PC Program                                                                         Latest change 2017-09-08

In brief:
A program which graphically presents the behaviour of the pendulum, allows setting of several parameters and logs data for later analysis.
Download the zipped source files. Also see the Software Development page.

Fig 1. Screenshot.

From Top-Left to Bottom-Right:
- Linear display. On each Center Pass the display shifts one pixel to the left. New data arrives at the right side. It is 500 pixels wide.
In yellow the difference in zero-crossing time of successive half periods. Midscale = zero. Units: All timing values are in 20 kHz Sample Ticks.
This signal is primarely used to center the coil assembly on the Floor Unit.
In red the peak amplitude of the Center Pass signal, just before the center crossing. This signal is proportional with the velocity of the pendulum, it is strongly dependent on the height of the bob, and it becomes smaller when a more elliptical path develops. Here the pendulum was on its way to change from a CCW to a CW ellipse.
In cyan the amplitude as calculated from the Rim fly-over time. (now stabilized)
In green the length of the long axis of the ellipse.
In purple the length of the ellipse's short axis x10 exaggerated. Midscale = zero, positive = CW, negative = CCW.
In white the width of the drive pulse, resulting from the automatic stabilisation mechanism.
A marker is a small white line at the bottom (none are present in this example) It is set a.o. when the "Change Settings" button is pressed.
The scale is + / - 160 for signals with zero midscale, and 0 .. 320 for the other signals.
The checkboxes below the display allow turning on or off the traces.

- Compass display.
Shows in real time the movement of the pendulum, as measured with the Hall sensors. With the checkbox "Persistence" checked the dots will stay until the display is cleared. The time of Last Clear is displayed on the mid right. Here it is only 13 seconds ago, so we see the dots from 3 swings of the pendulum.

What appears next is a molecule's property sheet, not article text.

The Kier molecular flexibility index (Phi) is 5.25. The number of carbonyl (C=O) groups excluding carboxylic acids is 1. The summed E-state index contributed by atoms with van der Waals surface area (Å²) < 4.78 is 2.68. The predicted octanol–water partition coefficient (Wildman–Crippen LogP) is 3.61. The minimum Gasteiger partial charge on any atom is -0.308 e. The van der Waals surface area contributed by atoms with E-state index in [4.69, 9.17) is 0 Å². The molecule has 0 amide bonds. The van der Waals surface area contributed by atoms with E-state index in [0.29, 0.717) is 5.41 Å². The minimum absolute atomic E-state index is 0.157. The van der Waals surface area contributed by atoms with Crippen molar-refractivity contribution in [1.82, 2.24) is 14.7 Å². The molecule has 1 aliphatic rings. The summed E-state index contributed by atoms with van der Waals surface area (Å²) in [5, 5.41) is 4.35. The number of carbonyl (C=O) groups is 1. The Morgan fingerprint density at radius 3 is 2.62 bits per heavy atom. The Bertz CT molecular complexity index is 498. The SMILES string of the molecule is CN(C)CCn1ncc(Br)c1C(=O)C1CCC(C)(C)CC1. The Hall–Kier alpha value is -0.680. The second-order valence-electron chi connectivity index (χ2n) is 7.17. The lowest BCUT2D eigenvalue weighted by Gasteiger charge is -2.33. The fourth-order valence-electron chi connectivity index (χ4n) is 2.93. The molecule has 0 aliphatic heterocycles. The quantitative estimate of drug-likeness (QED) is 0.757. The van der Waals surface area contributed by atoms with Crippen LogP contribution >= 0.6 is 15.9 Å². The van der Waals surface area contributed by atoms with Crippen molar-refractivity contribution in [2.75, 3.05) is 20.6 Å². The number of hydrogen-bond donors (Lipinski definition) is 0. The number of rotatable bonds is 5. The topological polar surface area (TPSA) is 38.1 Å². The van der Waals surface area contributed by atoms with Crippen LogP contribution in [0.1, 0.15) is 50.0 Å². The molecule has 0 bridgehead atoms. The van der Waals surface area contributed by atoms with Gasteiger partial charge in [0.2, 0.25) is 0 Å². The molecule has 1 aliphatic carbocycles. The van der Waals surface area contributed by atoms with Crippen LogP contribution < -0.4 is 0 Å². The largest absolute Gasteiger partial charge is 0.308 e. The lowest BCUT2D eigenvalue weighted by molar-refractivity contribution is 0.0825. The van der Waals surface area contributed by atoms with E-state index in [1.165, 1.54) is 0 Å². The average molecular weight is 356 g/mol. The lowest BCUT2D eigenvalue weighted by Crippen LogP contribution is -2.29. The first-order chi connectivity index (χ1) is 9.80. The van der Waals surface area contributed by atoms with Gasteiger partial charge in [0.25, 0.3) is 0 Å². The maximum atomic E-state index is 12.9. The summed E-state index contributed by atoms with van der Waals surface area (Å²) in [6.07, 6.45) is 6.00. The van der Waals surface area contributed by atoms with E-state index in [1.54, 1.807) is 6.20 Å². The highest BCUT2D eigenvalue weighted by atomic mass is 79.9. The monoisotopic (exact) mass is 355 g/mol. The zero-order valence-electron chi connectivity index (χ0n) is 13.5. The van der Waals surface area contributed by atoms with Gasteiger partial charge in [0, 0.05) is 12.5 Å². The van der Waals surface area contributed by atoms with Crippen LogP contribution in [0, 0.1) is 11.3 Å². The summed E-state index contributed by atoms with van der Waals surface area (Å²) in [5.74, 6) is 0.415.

"Enlarge" scales the display 10 times more sensitive, and is used for precisely zeroing the TopMount.
The red circles indicate the actual angle of the pendulum's swinging plane. Right = East = 0, over North increasing to 180 as usual in math.
Note: In the collection of dots one can see some voids, places where a position measurement never is registered. These voids come from the way messages are sent from BobControl to the GUI. Normally the messages contain only Hall data, but when a Center or Rim Pass is detected that info is sent in stead of the Hall data. The locations of the voids tell us here that we have a CCW rotating ellipse.

- Parameters to be set:
Start and width of the Drive pulse, the Leds pulse and the Camera pulse.
"Enable" directly enables or disables the Drive Pulse.
"Change settings" sends (new) settings to the Bob Control unit and also logs these settings in the Event Log file.
"Expect" settings mainly cause the system not to react on magnetic induction from the Drive coil into the Center Coil or the Rim Coil.
"Missed" settings indicate when Center or Rim Passes are to be reported as missing.

- Calibration settings:
Tne North-South and East-West sensitivity calibration for the Hall sensors, and the radius of the Rim coil, such that the Amplitude and Ellipse dimensiones are correct in mm.

- Zero allows for software correction of a residual zero error during fine-adjustment of the Top Mount.
- Amplitude lists the amplitudes as calculated from the Rim passage times and the long and short axis of the ellipse.

- Far right the Angle and below that the actual values from the Hall sensors. Used during the calibration procedure.